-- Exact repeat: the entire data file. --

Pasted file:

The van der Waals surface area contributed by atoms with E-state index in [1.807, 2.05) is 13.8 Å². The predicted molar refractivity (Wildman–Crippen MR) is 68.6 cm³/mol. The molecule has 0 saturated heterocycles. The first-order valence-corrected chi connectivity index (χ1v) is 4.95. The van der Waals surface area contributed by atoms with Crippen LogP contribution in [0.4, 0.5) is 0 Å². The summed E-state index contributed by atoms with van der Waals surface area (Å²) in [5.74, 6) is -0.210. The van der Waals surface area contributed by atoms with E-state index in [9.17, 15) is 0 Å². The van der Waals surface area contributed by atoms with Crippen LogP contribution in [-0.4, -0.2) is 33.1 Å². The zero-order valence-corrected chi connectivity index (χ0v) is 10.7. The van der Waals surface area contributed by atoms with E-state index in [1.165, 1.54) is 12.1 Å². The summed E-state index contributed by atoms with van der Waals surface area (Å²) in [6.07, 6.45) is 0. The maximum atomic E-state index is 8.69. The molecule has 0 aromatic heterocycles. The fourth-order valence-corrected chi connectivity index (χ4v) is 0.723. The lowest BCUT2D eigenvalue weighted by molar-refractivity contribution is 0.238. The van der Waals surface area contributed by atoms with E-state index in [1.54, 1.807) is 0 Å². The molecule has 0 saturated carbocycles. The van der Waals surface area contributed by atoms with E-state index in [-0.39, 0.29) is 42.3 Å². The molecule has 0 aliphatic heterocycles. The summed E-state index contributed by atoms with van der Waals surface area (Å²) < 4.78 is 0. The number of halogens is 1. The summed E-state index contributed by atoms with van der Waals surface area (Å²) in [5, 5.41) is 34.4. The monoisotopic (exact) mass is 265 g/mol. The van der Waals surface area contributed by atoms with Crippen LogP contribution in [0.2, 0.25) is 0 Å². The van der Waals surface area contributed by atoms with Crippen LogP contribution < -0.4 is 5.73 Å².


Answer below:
The van der Waals surface area contributed by atoms with E-state index in [1.807, 2.05) is 13.8 Å². The predicted molar refractivity (Wildman–Crippen MR) is 68.6 cm³/mol. The molecule has 0 saturated heterocycles. The first-order valence-corrected chi connectivity index (χ1v) is 4.95. The van der Waals surface area contributed by atoms with Crippen LogP contribution in [0.4, 0.5) is 0 Å². The summed E-state index contributed by atoms with van der Waals surface area (Å²) in [5.74, 6) is -0.210. The van der Waals surface area contributed by atoms with E-state index in [9.17, 15) is 0 Å². The van der Waals surface area contributed by atoms with Crippen LogP contribution in [-0.4, -0.2) is 33.1 Å². The zero-order valence-corrected chi connectivity index (χ0v) is 10.7. The van der Waals surface area contributed by atoms with E-state index in [1.165, 1.54) is 12.1 Å². The summed E-state index contributed by atoms with van der Waals surface area (Å²) in [6.07, 6.45) is 0. The maximum atomic E-state index is 8.69. The molecule has 0 aromatic heterocycles. The fourth-order valence-corrected chi connectivity index (χ4v) is 0.723. The lowest BCUT2D eigenvalue weighted by molar-refractivity contribution is 0.238. The van der Waals surface area contributed by atoms with E-state index in [1.54, 1.807) is 0 Å². The molecule has 0 saturated carbocycles. The van der Waals surface area contributed by atoms with E-state index in [-0.39, 0.29) is 42.3 Å². The molecule has 0 aliphatic heterocycles. The summed E-state index contributed by atoms with van der Waals surface area (Å²) < 4.78 is 0. The number of halogens is 1. The summed E-state index contributed by atoms with van der Waals surface area (Å²) in [5, 5.41) is 34.4. The monoisotopic (exact) mass is 265 g/mol. The van der Waals surface area contributed by atoms with Crippen LogP contribution in [0.2, 0.25) is 0 Å². The van der Waals surface area contributed by atoms with Crippen LogP contribution < -0.4 is 5.73 Å².